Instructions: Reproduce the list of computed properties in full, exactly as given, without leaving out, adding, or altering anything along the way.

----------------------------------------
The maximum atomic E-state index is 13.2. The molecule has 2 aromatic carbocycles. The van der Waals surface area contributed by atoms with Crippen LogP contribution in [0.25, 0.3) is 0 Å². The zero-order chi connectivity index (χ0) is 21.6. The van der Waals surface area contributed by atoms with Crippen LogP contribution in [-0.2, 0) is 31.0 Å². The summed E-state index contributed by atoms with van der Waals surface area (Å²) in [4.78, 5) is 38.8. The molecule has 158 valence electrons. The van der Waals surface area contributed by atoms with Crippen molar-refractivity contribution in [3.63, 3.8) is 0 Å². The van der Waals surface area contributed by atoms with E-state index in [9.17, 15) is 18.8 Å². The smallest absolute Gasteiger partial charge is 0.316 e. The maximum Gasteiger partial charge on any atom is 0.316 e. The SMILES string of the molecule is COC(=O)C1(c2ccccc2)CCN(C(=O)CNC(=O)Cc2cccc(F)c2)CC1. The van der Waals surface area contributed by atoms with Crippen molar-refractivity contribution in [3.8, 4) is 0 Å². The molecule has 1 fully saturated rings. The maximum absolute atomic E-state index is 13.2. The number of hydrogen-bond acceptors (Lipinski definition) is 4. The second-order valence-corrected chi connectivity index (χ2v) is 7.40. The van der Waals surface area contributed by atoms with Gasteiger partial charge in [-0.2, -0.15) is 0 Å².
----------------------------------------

The maximum atomic E-state index is 13.2. The molecule has 2 aromatic carbocycles. The van der Waals surface area contributed by atoms with Crippen LogP contribution in [0.25, 0.3) is 0 Å². The zero-order chi connectivity index (χ0) is 21.6. The van der Waals surface area contributed by atoms with Crippen LogP contribution in [-0.2, 0) is 31.0 Å². The summed E-state index contributed by atoms with van der Waals surface area (Å²) in [4.78, 5) is 38.8. The molecule has 158 valence electrons. The van der Waals surface area contributed by atoms with Crippen molar-refractivity contribution in [3.63, 3.8) is 0 Å². The van der Waals surface area contributed by atoms with E-state index in [9.17, 15) is 18.8 Å². The smallest absolute Gasteiger partial charge is 0.316 e. The maximum Gasteiger partial charge on any atom is 0.316 e. The SMILES string of the molecule is COC(=O)C1(c2ccccc2)CCN(C(=O)CNC(=O)Cc2cccc(F)c2)CC1. The van der Waals surface area contributed by atoms with Crippen molar-refractivity contribution in [3.8, 4) is 0 Å². The molecule has 1 fully saturated rings. The maximum absolute atomic E-state index is 13.2. The number of hydrogen-bond acceptors (Lipinski definition) is 4. The second-order valence-corrected chi connectivity index (χ2v) is 7.40. The van der Waals surface area contributed by atoms with Gasteiger partial charge in [-0.2, -0.15) is 0 Å².